This shoe brand wants your old shoes

Another company that will soon pick up your unwanted old shoes is Timberland shoe brand. Just like other fashion brands that are happy to take back used clothing, Timberland will be accepting all of its shoes, clothing or accessories in any of its retail stores starting in August.

The future of these products will be a resale platform or will be reused in new products. It’s part of a growing trend where brands are trying to create a certain sense of circularity in an otherwise linear market.

The shoe giant has set a target of 2030 to have a new positive impact on nature, which would mean the company gives more than it takes. Although Timberland has already started using recycled materials and promoting more regenerative agriculture, they are thinking more closely about the end of life of its products.

One of the biggest challenges is breaking down a single garment or shoe into its different materials and then separating them accordingly so that they can be reused. Most products are sewn or tied in a way that makes it difficult to do: there may be too many components, or recyclable components with non-recyclable components. Recycling therefore becomes messy, complicated and expensive. All this then inhibits our ability to recycle these products or reuse raw materials.

Timberland has a new shoe, the Timberloop Trekker, which it hopes will solve this problem. The company says the Trekker’s outsoles, which are slated to launch early next year, can be removed as a single piece and then recycled, as the shoe was designed with circularity in mind from the start.

“We are extremely excited to bring the Timberloop ™ Trekkers to market next spring,” said Chris McGrath, vice president of global footwear design for Timberland. “Timberland has used recycled materials in their shoes for years, but this design innovation puts us on the path to true circularity, where nothing is lost. And with ReCircled, we now have the mechanism in place to come full circle. “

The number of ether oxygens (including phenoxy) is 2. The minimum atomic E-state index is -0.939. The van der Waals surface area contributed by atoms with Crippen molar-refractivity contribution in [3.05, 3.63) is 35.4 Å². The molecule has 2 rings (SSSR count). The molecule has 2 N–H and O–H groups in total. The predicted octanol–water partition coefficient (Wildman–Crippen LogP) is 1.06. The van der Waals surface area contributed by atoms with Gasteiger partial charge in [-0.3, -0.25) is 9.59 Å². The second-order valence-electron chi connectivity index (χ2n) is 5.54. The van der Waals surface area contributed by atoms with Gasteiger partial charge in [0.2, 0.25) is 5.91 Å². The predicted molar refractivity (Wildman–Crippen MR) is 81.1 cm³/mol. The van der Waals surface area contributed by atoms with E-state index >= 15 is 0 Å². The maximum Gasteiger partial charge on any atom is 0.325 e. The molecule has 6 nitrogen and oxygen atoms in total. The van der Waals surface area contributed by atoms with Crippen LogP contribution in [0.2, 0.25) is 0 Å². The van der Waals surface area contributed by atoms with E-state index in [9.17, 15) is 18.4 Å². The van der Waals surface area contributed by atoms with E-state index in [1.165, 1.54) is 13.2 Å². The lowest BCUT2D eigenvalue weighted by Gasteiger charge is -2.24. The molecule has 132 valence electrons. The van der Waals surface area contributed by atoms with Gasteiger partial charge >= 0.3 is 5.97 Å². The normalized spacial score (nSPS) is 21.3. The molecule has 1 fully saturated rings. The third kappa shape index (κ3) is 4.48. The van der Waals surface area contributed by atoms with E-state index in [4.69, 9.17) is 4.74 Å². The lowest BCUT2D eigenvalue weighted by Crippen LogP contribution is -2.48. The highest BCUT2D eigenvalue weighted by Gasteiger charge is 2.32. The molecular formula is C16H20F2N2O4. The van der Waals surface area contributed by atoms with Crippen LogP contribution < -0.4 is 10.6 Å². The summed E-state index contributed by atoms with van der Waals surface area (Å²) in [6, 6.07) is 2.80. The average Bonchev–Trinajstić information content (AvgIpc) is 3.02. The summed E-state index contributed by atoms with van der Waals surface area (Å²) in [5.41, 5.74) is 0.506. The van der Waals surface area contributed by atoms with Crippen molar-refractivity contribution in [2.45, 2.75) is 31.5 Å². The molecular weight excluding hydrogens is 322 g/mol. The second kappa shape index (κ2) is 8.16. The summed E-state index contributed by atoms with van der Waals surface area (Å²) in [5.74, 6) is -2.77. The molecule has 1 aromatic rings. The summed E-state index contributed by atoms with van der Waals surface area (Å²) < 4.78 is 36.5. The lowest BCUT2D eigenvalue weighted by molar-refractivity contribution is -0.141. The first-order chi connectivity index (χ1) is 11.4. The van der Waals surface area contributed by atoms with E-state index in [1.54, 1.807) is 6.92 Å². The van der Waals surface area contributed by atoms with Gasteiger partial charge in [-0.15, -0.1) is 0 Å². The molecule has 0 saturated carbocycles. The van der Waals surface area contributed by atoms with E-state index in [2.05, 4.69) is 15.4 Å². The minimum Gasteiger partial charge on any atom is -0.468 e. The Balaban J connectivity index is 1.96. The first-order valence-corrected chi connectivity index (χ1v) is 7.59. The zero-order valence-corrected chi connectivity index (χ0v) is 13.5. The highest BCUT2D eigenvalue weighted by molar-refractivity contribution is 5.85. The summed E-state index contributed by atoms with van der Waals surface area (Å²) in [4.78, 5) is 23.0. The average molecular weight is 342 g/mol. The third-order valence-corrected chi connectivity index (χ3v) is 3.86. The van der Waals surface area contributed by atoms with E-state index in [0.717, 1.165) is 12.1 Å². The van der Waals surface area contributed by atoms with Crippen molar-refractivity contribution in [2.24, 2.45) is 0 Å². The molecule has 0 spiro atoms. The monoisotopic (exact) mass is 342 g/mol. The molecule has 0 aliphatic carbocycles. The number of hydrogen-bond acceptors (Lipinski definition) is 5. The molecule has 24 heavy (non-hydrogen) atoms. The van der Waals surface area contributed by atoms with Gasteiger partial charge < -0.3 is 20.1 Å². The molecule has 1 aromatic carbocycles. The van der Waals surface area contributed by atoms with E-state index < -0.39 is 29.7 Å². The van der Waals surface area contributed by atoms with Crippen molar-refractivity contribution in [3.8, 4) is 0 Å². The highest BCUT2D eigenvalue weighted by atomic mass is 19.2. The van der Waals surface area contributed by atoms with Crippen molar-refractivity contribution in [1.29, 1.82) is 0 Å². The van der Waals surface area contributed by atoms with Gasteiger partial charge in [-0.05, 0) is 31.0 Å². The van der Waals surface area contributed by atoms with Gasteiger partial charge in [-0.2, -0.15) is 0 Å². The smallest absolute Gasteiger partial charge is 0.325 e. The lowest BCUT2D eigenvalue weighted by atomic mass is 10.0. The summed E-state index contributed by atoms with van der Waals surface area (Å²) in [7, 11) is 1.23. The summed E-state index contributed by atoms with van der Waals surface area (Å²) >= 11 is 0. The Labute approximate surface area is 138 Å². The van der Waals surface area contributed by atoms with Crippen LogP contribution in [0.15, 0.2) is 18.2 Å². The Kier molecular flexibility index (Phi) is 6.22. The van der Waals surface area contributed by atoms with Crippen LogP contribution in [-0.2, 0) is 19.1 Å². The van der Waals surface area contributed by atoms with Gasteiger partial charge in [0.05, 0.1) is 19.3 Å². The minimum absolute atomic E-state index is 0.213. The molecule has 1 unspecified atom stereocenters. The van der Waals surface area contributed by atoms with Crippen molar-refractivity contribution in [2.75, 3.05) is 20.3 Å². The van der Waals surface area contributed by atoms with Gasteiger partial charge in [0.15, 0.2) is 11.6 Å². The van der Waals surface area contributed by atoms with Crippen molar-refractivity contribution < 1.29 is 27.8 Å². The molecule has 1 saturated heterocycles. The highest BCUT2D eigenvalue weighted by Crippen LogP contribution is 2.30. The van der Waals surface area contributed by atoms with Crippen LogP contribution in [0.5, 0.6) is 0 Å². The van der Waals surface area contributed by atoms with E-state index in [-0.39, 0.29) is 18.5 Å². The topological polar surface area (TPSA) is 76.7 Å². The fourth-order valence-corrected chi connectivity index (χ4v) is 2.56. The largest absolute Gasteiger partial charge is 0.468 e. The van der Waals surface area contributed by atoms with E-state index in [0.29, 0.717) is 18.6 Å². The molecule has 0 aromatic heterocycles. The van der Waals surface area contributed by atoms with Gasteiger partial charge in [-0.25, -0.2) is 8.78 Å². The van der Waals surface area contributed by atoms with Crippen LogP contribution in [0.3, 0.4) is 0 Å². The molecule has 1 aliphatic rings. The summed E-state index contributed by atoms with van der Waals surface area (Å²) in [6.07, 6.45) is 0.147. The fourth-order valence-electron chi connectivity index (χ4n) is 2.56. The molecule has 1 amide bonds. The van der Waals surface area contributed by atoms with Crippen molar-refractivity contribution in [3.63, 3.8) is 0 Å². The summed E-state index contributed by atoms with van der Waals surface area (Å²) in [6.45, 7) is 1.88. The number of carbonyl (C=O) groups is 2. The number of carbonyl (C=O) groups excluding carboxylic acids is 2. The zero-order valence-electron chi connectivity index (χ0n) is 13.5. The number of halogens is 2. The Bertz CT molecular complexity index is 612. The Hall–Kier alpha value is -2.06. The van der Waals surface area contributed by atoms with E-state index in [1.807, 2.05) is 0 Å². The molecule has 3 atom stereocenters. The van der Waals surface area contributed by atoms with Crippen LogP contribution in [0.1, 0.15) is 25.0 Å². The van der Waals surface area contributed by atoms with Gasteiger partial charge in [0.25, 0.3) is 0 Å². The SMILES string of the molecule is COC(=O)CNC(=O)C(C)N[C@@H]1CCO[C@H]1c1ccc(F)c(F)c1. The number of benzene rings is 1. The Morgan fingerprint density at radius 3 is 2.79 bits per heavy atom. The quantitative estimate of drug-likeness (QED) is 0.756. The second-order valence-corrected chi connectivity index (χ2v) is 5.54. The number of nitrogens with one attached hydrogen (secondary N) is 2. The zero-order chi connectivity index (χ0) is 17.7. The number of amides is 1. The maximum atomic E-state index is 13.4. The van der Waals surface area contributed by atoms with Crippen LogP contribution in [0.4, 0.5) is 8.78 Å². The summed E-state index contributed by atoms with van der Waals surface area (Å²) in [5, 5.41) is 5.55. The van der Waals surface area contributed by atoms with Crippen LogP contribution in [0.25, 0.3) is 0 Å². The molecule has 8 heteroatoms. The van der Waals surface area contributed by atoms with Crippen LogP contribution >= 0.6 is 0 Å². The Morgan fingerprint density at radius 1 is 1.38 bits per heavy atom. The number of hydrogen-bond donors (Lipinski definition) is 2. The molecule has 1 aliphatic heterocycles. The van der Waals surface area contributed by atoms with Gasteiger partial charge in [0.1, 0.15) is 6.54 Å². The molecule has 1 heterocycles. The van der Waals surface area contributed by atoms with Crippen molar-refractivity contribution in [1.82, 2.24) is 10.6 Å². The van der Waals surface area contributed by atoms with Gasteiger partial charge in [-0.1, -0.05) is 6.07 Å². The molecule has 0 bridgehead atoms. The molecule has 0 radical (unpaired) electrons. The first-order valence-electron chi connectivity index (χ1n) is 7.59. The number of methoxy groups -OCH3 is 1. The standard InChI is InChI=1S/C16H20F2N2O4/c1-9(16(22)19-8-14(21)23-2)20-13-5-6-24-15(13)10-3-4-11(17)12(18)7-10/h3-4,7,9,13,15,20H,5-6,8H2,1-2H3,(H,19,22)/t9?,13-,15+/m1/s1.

Both projects – the Trekker sole take-back and recycling program – will be done in partnership with ReCircled, a Denver-based company that is building the infrastructure for all of these circular programs and working with brands in the United States, Europe. , and Asia. Their first factory is based in Nebraska and plans to have another in Prato, Italy in the future. ReCircled is primarily able to supply the nuts and bolts backstage to Timberland to facilitate mechanical recycling and take-back programs.

While fashion may have started to use industrial waste, or manufacturing scraps, the recovery of post-consumer waste is complex and limited.

Timberland isn’t the only shoe company working on this issue. Swiss brand On Running also has a recyclable shoe in the works. Although their approach is different. They ask customers to take out an innovative shoe subscription with a down payment of $ 29.99. Thus, consumers never own the shoe itself. Rather, they can use it for as long as it takes, and when it starts to wear out, they send it back and it’s recycled. The idea is still in development and is expected to launch in fall 2021.

But it does indicate that the industry is starting to design with circularity in mind. And that in turn suggests that we may be able to recycle our shoes (and clothing) more efficiently in the future. Because they are finally designed to be reused.


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